NASA’s Frontier Fields program has reached a critical point. The observations by NASA’s Great Observatories (Hubble, Spitzer, and Chandra) are nearing completion, and the full data are nearly all online for astronomers (or anybody else for that matter) to study. To herald this part of the program, the Frontier Fields were highlighted at the January American Astronomical Society (AAS) meeting in Grapevine, Texas, where over 2,500 astronomers gathered to discuss the cosmos. A new exhibit was displayed to help tell the story of the Frontier Fields program to the science community. We share that story with you below.
NASA’s Great Observatories Team Up to View the Distant Universe
The Frontier Fields is a program developed collaboratively by the astronomical community. Despite the fact that observations are coming to an end, the wealth of data being added to NASA archives will ensure new discoveries for years to come.
The NASA Frontier Fields observations are providing the data for astronomers to
- expand our understanding of how galaxies change with time
- discover and study very distant galaxies
- refining our mathematical models of gravitational lensing by galaxy clusters
- explore the dark matter around galaxy clusters
- analyze the light from supernovae
- study the diffuse light emitted from gas within galaxy clusters
- study how galaxy clusters change with time
Advancing the Deep Field Legacy
Chandra, Hubble, and Spitzer are building upon more than two decades of deep-field initiatives with 12 new deep fields (six galaxy cluster deep fields and six deep fields adjacent to the galaxy cluster fields).
By using Hubble, Spitzer, and Chandra to study these deep fields in different wavelengths of light, astronomers can learn a great deal about the physics of galaxy clusters, galaxy evolution, and other phenomena related to deep-field studies. Observations with Hubble provide detailed information on galaxy structure and can detect some of the faintest, most distant galaxies ever observed via gravitational lensing. Spitzer observations help astronomers characterize the galaxies in the image, providing details on star formation and mass, for example. High-energy Chandra X-ray images probe the histories of the giant galaxy clusters by locating regions of gas heated by the collisions of smaller galaxy sub-clusters.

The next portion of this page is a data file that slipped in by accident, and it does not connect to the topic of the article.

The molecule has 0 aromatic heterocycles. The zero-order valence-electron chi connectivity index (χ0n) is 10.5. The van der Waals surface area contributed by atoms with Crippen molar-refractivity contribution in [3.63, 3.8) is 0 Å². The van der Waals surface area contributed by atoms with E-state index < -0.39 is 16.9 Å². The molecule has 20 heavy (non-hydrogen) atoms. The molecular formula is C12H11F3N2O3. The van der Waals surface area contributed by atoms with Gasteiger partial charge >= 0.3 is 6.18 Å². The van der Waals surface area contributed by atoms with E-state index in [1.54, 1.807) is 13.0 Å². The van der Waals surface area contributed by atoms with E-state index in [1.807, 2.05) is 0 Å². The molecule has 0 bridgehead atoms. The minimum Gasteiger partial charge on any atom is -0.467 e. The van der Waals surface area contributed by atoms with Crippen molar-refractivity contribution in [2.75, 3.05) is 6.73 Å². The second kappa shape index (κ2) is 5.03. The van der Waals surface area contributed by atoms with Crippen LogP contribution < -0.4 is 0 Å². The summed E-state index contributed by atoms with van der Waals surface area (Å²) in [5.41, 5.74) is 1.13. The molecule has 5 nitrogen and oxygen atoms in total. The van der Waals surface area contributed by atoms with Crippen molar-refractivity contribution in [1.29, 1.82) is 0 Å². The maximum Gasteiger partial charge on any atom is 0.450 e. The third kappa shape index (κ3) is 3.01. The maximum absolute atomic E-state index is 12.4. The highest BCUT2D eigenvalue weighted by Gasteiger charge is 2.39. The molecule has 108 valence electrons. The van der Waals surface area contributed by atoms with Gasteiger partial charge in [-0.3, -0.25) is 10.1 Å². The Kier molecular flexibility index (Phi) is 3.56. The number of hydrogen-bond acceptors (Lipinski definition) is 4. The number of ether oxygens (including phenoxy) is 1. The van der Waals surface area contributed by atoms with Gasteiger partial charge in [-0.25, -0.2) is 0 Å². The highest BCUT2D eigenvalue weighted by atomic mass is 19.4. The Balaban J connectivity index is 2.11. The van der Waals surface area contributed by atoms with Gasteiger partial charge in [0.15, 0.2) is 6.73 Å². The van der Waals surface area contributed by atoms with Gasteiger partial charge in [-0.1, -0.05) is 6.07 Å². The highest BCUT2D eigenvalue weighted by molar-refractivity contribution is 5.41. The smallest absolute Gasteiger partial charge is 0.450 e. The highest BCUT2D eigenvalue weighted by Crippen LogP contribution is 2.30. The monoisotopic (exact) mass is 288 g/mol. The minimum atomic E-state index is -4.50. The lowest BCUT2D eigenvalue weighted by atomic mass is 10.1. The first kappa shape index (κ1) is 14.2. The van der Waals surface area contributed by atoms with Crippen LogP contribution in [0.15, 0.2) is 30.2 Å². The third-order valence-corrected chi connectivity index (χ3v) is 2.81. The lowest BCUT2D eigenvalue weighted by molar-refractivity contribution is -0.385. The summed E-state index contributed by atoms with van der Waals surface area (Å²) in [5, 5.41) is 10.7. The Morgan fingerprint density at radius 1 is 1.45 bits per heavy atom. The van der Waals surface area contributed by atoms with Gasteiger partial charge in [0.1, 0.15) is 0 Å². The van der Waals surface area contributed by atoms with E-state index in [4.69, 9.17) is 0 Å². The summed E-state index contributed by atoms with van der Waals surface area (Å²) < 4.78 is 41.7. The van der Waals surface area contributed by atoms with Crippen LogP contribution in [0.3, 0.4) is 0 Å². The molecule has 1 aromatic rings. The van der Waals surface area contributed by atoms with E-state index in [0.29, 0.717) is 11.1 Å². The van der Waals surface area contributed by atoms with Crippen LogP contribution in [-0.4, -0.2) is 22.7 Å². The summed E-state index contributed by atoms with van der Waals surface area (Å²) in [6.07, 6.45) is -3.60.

An example of images taken by Hubble, Spitzer, and Chandra of the Frontier Fields galaxy cluster Abell 2744 are shown below. These images show how astronomers can use color to highlight the type of light observed by each of NASA’s Great Observatories.
Developing Mathematical Models of the Clusters
By discovering background galaxies that are obviously multiply lensed, and measuring their distances, astronomers can use Einstein’s theory of general relativity to map out the distribution of mass (normal matter plus dark matter) for the galaxy cluster.
Once this mass distribution is known, astronomers can go back and look at regions where they expect the largest magnification of distant galaxies, again due to Einstein’s theory of general relativity. From these calculations, astronomers can develop magnification maps that highlight the regions where Hubble is most likely able to observe the most distant galaxies. This technique has allowed astronomers to detect ever-more distant galaxies in these fields and has helped astronomers better refine their models of mass distributions.
In the first few years of the program, over 85 refereed publications and 4 conferences have been devoted to or based, in part, on the Frontier Fields, including a workshop at Yale in 2014 and a meeting in Hawaii in 2015. Three types of science results are highlighted below.
Studying the Histories of Merging Galaxy Clusters
Frontier Fields observations by NASA’s Great Observatories, along with additional ground-based observations, are building our understanding of the physics of massive galaxy-cluster mergers.
Studying Distant Galaxies
By studying Hubble Space Telescope deep imaging at the locations where gravitational lensing magnifications are predicted to be high, astronomers are detecting galaxies that are up to 100 times fainter* than those observed in the famous Hubble Ultra Deep Field. Infrared observations by the Spitzer Space Telescope enable astronomers to better understand the masses, and other characteristics, of background lensed galaxies and those residing within a massive galaxy cluster.
*Author note: this has been updated from 10 times fainter than the Hubble Ultra Deep Field to 100 times fainter than the Hubble Ultra Deep Field due to recent published results you can find, here.
In 2014, a multiply lensed supernova was discovered, providing a key test of the models of gravitational lensing. As predicted by the models, a new lensed version of the supernova appeared in 2015. Learn more about the appearance of a new lensed version of Refsdal here.
Looking to the Future
Both the James Webb Space Telescope (JWST, scheduled to launch in late 2018) and the Wide Field Infrared Survey Telescope (WFIRST, scheduled to launch in the mid-2020s) will greatly expand our understanding of galaxies and the distant universe.
JWST will build upon the success of Spitzer’s observations of the infrared universe with enhanced clarity and sensitivity, probing deeper into the universe than ever before. Due to the expansion of the universe, light from the most distant galaxies are shifted to redder wavelengths, moving beyond the visible spectrum and into infrared light. One of JWST’s primary science goals is to observe these infant galaxies at the edge of the observable universe.
Imagine having a Hubble-class telescope that can observe in the infrared and see greater than an order of magnitude more of the sky with each observation. WFIRST’s expansive field-of-view – 100 times wider than Hubble’s – will allow for new ground-breaking surveys of the deep universe.